President Obama’s remarks this afternoon dealt with two distinct crises, the situation in Iraq and the situation in Ferguson, Missouri. The two problems differ in many ways, but one characteristic that they share is that both have required Obama to abandon the ways in which he, along with fellow Democrats, have approached the issues at stake.
The foreign policy dilemma has been evident for some time. Like many Democrats from the center left on out, particularly those who wanted to run for president in 2008, Obama sought to differentiate himself from Bush and from Democrats who had gone along with the Iraq War. (Ok, maybe one Democrat in particular – one whose name rhymes with Schminton.) Candidate Obama’s emphasis on repudiating Bush’s foreign policy has repeatedly left him in a tough spot when it comes to the Middle East. Few could have anticipated the Arab Spring in 2011, which created a whole bunch of ongoing questions about how the U.S. should approach the region. But this illustrates the dangers of contemporary mandate politics – that is, relying heavily on the idea of doing what you promised to do – which has a certain intuitive appeal but doesn’t leave leaders much slack to deal with unexpected problems. Obama has also been forced, by virtue of when his presidency has fallen in both the broader arc of history and the cycle of political time, to contend especially with what looks to me like a persistent problem with Democratic foreign policy ideology: it’s pretty easy to criticize opponents for acting unilaterally and being hawkish. It’s harder to develop and execute an alternative set of policies, based on different values – our nation’s own security, respect for human rights, and respect for the international community (not all of whom share our view of human rights).
Where race issues are concerned, Obama’s dilemma cuts even deeper. The president’s own racial background has brought the topic closer to the surface of political discourse in a number of ways. His speech, “A More Perfect Union,” in 2008 received praise as both an honest confrontation of racial mistrust and a reaffirmation of basic national values. But since then, Obama has attracted criticism for engaging in “respectability politics” in his remarks about black fatherhood, and more recently in his response to the tragic events in Ferguson. Obama is in a difficult position. In the past five years, when Obama’s rhetoric has turned to race, the tone of the response has been especially antagonistic. Furthermore, Obama’s usual approach – which emphasizes colorblind ideals and economic inequality – reflects the way his party handles those issues. The 2012 Democratic platform has a section on civil rights, but it focuses heavily on employment and poverty (as well as other important civil rights issues, including LGBT rights and equal pay). The document acknowledges the “disproportionate effects of crime, violence, and incarceration on communities of color” and mentions fairness in drug sentencing as an issue. But these are presented as anomalies in a just and colorblind system, and as impediments to equality of opportunity that would otherwise lift all citizens. The 2000 platform is similar – its civil rights section refers to the 1964 Civil Rights Act, affirms equality and suggests commitment to affirmative action. In other words, you could read these platforms and come away with the idea that racial disparities could largely be explained away in economic terms, and that racism persists only as part of a few discrete issues, .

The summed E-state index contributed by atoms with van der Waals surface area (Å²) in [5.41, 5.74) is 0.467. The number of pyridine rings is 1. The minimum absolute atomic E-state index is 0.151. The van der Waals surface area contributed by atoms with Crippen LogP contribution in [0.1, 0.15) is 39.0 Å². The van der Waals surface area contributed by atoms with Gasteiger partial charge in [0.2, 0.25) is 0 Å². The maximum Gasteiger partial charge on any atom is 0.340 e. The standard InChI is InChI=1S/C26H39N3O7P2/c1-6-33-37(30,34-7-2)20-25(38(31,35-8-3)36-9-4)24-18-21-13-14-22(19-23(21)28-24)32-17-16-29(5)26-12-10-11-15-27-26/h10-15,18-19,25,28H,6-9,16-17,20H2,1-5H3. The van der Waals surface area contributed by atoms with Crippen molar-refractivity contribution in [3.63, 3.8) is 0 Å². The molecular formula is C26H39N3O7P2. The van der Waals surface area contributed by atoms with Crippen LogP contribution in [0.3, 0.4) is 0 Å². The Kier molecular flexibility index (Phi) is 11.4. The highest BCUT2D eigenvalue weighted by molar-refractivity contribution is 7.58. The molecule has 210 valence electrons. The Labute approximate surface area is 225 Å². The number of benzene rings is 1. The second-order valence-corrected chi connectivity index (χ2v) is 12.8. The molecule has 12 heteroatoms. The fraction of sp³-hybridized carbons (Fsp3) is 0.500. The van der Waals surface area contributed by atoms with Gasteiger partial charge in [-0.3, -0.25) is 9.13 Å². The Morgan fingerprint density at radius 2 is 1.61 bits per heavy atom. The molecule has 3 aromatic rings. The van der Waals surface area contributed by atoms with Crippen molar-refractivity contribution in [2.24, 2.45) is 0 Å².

But racism isn’t just about economics; anyone who actually read Ta-Nehisi Coates’ provocatively titled piece this summer has seen that the relationship between wealth and race is far more complex and even less rosy than the colorblind opportunity narrative would suggest. I’m hesitant to look for a lesson in the death of a teenager. But it seems to me that after this, Obama and other Democrats, including whoever tries to succeed him, will need to change their narrative about race and racism.
[Cross-posted at the Mischiefs of Faction]